So what’s my point?  Well,  I’m still trying to work out the details so that I can explain how all this works – internally / on the inside – so the impact can be seen – externally / on the outside – but an important and immeasurably practical piece of all this is that we teachers need to, we GET to, explore and discover what love looks like when it’s put into action within all our classroom interactions.    

For me Love looks a lot like respect.   Love also looks a lot like trust … genuinely trusting that the best within our students actually WANTS to express itself, even though their best sometimes can’t actually be expressed without our respectful facilitation efforts on their behalf … which sometimes takes patience.    

When I failed at all this Love stuff … it hurt, but I learned, and I learned how to fail a little bit less the next time.  I keep learning, because I keep trying to pay attention to the ‘signals,’ if you will, that the mindreaders around me are picking up on.

Does that make sense?  Does it ring true for you?  Share your thoughts, your successes, and your challenges around this topic.  I’d love to know what’s going on for you.    

Here’s a link to the associated podcast.

Feeling More ‘Visible’ = Feeling More Valued

Consistent quality (not quantity) of attention matters.
Consistent quality (not quantity) of attention matters.
We all need to analyze the quality of our attention on children.

We consistently observe that children love attention, but have we ever analyzed what’s underneath that obvious fact?  Since the answer is in this brief article’s title, I’ll say no more on that. I will, though, emphasize the need to analyze the quality of our attention on children.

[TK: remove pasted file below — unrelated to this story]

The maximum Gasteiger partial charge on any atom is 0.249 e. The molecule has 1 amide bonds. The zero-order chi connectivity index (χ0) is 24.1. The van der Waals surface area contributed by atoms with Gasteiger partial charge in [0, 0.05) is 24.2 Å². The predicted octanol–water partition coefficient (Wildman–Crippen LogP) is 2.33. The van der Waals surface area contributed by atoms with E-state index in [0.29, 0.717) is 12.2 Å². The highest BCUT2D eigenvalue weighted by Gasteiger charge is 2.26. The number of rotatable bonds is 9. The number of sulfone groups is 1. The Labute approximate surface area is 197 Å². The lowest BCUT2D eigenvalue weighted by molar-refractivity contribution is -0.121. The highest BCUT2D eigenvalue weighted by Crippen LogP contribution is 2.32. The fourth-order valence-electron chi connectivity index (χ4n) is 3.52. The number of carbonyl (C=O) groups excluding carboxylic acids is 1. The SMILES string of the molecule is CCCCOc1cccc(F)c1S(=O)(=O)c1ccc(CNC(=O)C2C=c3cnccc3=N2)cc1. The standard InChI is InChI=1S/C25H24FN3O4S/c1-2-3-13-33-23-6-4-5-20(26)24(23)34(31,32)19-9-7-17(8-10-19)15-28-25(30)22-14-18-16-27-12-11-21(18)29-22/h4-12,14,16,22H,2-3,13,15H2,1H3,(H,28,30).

When our attention is complete and undivided, how do we imagine the impact will be on children’s feelings of being valued?  If the answer to that question doesn’t come straightaway, can you reference your own childhood, and the quality of attention you received, to gain insight? 

For uncountable reasons, attention on others cannot always be pure and undivided, but moments (yes, just moments) – every day – can and do have deeply nourishing impact … especially when those moments have nothing to do with situations that require corrections which, unfortunately, are the most common times our attention is undivided. Let’s see if we can stretch our pure and undivided attention ‘windows’ to include neutral, happy and constructive moments.

A few more important elements: words aren’t necessary. In fact, they’re sometimes a distraction, with their labeling and ‘boxing’ effects.  Just be consistent and uncomplicated, then notice the effects over time.

Guns Are the Voice of Anger, Repression and Isolation

Rejection? Depression? Envy? Shame? Disrespected?

Parkland’s shooting is the most recent reminder that we have a chronic anger problem in our country.

Anger, aided by guns, kills students and teachers in Florida.
More victims of the anger that compels violent acts against others.

Enacting sensible gun laws will be a necessary and constructive step forward for our country, but we can do more … much more.